Links – September 11th 2008

I ended up missing the link update last week, so I’ll split the two weeks up into two manageable (hopefully) chunks

Blog-related

An article in the New York Times argues that there is not yet a formula of success for online TV series (Will there ever be? It’s not like all broadcast shows are hits). While Claire Beale takes a closer look at Sony’s Coma. That was featured in the twelve web series I recommended, which can be found here

Excellent overview of Mortimer J. Adler’s “How to Read a Book”. According to this theory, there are four type of reading – elementary, inspectional, analytical and synoptical. Well worth having a proper read of (Copyblogger).

Nicholas Carr on the Omnigoogle – he is quickly becoming my favourite technology writer

User experience is the new account planning – another insightful and thoughtful post from Adrian Ho at Zeus Jones

A fascinating insight into how minute Google’s tinkering in its search results has become – yet the results from these tiny changes can be big (Googleblog)

Tom Fishburne has uploaded his brilliant Brand Camp cartoons to Flickr

Rhodri Marsden has written an excellent essay/speech on the futility of flogging music (Music Thinktank)

Websites

Help a Reporter – sign up to a mailing list, and contact the reporters looking for expert sources

Stitsh takes photos of people on the street, and links to where you can buy the clothes from

Youtube comment snob – remove those illiterate and offensive comments

Random

danah boyd explains why, as a woman, she is offended by Sarah Palin’s nomination

Google results for <x> girls <y> cup (xkcd)

An extract of the News of the World’s Mahzer Mahmood’s Confessions of a Fake Sheikh. In it, he defends his subterfuge and set-ups (Greenslade)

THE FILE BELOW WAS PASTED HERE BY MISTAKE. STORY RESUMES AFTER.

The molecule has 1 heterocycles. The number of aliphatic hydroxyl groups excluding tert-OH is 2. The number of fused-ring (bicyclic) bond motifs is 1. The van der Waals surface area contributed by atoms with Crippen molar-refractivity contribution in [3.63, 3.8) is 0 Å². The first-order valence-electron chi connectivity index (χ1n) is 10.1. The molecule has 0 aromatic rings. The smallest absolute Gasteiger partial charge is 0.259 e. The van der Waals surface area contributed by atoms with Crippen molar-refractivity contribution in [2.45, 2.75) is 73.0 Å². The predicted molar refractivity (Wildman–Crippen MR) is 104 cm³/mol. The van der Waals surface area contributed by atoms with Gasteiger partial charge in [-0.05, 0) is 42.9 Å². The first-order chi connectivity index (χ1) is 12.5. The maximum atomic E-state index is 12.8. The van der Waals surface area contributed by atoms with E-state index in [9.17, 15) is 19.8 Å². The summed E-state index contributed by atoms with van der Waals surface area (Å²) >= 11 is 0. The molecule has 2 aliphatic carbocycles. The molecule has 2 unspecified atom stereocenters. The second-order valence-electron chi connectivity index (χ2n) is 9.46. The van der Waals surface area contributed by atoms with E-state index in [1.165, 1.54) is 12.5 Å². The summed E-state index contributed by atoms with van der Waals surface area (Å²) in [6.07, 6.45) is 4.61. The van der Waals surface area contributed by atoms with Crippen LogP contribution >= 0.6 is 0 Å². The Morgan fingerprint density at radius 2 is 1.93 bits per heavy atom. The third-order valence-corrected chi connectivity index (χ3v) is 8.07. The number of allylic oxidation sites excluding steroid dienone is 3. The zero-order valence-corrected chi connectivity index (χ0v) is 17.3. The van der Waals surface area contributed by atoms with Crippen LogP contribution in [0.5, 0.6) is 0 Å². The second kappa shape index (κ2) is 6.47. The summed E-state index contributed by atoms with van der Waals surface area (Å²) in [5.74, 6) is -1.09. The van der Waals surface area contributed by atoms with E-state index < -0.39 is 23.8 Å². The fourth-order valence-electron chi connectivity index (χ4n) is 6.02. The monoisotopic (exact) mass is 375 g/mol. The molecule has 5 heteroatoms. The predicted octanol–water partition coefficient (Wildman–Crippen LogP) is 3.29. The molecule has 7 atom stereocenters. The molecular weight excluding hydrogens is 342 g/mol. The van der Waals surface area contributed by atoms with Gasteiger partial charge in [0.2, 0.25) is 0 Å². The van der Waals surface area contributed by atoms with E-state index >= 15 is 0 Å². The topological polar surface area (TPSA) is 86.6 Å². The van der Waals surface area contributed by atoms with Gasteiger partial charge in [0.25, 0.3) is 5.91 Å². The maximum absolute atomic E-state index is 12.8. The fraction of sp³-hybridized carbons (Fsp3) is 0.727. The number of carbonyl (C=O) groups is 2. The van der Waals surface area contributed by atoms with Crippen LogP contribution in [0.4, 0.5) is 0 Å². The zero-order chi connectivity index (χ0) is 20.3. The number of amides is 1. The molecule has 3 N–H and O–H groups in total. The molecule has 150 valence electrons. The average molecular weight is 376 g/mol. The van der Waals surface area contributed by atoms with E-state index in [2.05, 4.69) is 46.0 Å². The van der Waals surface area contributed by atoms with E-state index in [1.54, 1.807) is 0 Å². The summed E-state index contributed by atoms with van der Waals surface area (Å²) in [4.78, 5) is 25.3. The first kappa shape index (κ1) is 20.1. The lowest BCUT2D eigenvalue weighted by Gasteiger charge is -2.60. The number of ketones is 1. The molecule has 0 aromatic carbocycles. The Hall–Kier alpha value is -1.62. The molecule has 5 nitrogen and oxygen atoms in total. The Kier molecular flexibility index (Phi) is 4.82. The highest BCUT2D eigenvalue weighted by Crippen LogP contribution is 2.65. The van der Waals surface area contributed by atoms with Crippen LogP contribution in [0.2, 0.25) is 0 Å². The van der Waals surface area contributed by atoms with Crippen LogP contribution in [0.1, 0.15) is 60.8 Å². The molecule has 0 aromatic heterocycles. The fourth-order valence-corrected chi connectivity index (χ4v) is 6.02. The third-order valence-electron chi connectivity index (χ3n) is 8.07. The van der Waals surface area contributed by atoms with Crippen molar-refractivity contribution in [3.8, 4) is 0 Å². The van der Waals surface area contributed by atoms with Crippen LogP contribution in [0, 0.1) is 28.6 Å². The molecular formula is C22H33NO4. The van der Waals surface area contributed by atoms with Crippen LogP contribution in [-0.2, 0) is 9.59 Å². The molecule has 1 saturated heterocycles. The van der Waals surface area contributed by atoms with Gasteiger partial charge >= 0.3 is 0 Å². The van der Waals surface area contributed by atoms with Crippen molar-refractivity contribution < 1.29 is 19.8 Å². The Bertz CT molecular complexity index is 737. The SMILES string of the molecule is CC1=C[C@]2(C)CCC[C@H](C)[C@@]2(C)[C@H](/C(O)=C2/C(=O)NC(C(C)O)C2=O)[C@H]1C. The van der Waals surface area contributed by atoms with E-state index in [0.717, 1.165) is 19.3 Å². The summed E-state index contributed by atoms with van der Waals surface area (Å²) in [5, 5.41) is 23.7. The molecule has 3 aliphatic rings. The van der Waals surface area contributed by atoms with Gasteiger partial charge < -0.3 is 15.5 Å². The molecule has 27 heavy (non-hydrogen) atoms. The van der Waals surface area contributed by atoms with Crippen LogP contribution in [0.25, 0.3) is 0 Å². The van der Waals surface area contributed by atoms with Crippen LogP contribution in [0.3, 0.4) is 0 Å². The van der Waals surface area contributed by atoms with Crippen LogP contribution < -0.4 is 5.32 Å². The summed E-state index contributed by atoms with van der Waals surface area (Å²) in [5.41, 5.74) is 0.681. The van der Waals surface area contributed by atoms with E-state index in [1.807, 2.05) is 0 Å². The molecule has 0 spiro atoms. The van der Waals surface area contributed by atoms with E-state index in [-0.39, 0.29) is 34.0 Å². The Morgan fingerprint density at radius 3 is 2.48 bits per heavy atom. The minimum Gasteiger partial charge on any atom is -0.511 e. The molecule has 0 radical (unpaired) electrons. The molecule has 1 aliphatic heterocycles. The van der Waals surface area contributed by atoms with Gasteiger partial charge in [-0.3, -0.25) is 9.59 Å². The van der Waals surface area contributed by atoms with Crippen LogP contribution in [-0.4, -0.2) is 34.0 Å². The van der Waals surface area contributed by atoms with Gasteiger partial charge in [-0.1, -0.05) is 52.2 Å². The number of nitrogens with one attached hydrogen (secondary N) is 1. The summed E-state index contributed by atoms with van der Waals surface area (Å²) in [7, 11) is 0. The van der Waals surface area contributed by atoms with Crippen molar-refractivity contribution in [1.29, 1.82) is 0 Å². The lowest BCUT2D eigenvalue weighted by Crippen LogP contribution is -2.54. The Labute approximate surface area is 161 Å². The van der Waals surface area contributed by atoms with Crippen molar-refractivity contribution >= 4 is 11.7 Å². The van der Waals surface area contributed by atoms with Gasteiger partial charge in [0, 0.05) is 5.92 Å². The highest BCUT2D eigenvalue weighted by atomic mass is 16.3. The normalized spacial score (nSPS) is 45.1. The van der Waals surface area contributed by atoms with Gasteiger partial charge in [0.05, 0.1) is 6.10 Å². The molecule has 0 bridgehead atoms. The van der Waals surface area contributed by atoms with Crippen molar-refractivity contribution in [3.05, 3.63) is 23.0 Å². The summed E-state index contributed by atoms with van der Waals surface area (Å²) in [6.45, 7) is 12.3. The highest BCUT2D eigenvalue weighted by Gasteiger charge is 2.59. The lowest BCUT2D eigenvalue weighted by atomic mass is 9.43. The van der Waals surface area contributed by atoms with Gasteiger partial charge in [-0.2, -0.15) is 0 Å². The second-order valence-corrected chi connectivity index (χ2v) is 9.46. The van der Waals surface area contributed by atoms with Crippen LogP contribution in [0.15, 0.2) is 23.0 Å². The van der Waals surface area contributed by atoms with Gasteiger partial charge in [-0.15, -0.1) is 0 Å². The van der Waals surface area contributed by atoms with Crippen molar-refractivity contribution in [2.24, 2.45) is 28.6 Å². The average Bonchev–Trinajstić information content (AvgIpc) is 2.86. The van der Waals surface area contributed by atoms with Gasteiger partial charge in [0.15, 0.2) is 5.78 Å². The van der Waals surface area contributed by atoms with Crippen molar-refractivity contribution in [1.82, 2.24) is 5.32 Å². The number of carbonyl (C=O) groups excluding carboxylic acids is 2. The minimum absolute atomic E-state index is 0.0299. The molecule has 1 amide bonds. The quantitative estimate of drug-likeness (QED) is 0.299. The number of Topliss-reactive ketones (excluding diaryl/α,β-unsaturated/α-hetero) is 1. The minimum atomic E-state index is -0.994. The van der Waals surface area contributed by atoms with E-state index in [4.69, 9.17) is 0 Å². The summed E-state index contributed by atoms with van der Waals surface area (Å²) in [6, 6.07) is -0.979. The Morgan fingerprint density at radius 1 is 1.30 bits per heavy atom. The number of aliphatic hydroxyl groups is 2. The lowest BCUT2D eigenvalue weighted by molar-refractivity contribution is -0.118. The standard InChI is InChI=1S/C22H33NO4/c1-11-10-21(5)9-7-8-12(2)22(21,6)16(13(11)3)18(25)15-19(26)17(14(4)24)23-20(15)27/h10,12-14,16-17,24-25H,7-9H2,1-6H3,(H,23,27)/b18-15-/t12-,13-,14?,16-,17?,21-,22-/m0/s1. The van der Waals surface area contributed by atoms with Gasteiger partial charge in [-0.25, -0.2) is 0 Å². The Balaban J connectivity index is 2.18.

An interesting look at Japan’s hi-tech toilets, featuring heating and spraying. There is a big debate over the best angle to spray at. (Telegraph)

What would Friendfeed look like in a zombie attack? – I only know the reputation of a few of the people featured, but it is pretty funny nonetheless (Inquistr)

Recommendations for the week day are the overview of Mortimer J. Adler’s “How to Read a Book”, Nicholas Carr on the Omnigoogle, User experience is the new account planning and Brand Camp cartoons

sk

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One Response

  1. We have recently made an exciting discovery–three years after writing the wonderfully expanded third edition of How to Read a Book, Mortimer Adler and Charles Van Doren made a series of thirteen 14-minute videos on the art of reading. The videos were produced by Encyclopaedia Britannica. For reasons unknown, sometime after their original publication, these videos were lost.

    When we discovered them and how intrinsically edifying they are, we negotiated an agreement with Encyclopaedia Britannica to be the exclusive worldwide agent to make them available.

    For those of you who teach, this is great for the classroom.

    I cannot over exaggerate how instructive these programs are–we are so sure that you will agree, if you are not completely satisfied, we will refund your donation.

    Please go here to see a clip and learn more:

    http://www.thegreatideas.org/HowToReadABook.htm

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